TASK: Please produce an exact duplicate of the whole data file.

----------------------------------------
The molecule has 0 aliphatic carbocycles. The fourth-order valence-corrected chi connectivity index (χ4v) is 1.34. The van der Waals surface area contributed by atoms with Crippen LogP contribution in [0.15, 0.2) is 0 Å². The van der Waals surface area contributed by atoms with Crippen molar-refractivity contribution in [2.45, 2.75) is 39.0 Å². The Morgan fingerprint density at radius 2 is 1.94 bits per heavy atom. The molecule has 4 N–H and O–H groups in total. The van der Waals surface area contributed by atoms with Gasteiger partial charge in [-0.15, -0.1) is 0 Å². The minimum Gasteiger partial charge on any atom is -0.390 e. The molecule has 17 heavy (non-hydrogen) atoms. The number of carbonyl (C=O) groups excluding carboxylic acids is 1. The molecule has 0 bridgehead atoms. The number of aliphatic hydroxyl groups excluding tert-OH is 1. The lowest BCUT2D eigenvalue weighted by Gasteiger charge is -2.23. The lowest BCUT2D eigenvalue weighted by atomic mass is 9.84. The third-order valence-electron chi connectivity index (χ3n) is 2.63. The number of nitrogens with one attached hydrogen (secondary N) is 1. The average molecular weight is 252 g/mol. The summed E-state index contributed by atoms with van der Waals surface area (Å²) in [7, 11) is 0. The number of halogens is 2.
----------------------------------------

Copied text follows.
The molecule has 0 aliphatic carbocycles. The fourth-order valence-corrected chi connectivity index (χ4v) is 1.34. The van der Waals surface area contributed by atoms with Crippen LogP contribution in [0.15, 0.2) is 0 Å². The van der Waals surface area contributed by atoms with Crippen molar-refractivity contribution in [2.45, 2.75) is 39.0 Å². The Morgan fingerprint density at radius 2 is 1.94 bits per heavy atom. The molecule has 4 N–H and O–H groups in total. The van der Waals surface area contributed by atoms with Gasteiger partial charge in [-0.15, -0.1) is 0 Å². The minimum Gasteiger partial charge on any atom is -0.390 e. The molecule has 17 heavy (non-hydrogen) atoms. The number of carbonyl (C=O) groups excluding carboxylic acids is 1. The molecule has 0 bridgehead atoms. The number of aliphatic hydroxyl groups excluding tert-OH is 1. The lowest BCUT2D eigenvalue weighted by Gasteiger charge is -2.23. The lowest BCUT2D eigenvalue weighted by atomic mass is 9.84. The third-order valence-electron chi connectivity index (χ3n) is 2.63. The number of nitrogens with one attached hydrogen (secondary N) is 1. The average molecular weight is 252 g/mol. The summed E-state index contributed by atoms with van der Waals surface area (Å²) in [7, 11) is 0. The number of halogens is 2.